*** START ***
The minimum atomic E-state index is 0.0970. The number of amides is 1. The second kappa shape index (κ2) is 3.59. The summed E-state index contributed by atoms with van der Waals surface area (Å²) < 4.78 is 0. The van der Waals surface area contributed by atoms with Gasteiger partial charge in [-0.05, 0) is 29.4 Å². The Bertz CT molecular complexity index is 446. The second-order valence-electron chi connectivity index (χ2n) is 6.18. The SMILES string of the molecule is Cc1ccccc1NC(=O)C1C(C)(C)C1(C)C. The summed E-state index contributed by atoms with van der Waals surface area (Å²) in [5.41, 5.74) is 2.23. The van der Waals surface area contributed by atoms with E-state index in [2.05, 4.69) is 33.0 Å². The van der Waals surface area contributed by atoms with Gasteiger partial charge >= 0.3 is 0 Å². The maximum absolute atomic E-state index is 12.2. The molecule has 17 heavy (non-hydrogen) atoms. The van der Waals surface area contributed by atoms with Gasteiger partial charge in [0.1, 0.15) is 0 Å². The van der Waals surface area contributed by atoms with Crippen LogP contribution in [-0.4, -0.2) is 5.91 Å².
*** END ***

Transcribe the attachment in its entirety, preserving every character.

The minimum atomic E-state index is 0.0970. The number of amides is 1. The second kappa shape index (κ2) is 3.59. The summed E-state index contributed by atoms with van der Waals surface area (Å²) < 4.78 is 0. The van der Waals surface area contributed by atoms with Gasteiger partial charge in [-0.05, 0) is 29.4 Å². The Bertz CT molecular complexity index is 446. The second-order valence-electron chi connectivity index (χ2n) is 6.18. The SMILES string of the molecule is Cc1ccccc1NC(=O)C1C(C)(C)C1(C)C. The summed E-state index contributed by atoms with van der Waals surface area (Å²) in [5.41, 5.74) is 2.23. The van der Waals surface area contributed by atoms with E-state index in [2.05, 4.69) is 33.0 Å². The van der Waals surface area contributed by atoms with Gasteiger partial charge >= 0.3 is 0 Å². The maximum absolute atomic E-state index is 12.2. The molecule has 17 heavy (non-hydrogen) atoms. The van der Waals surface area contributed by atoms with Gasteiger partial charge in [0.1, 0.15) is 0 Å². The van der Waals surface area contributed by atoms with Crippen LogP contribution in [-0.4, -0.2) is 5.91 Å².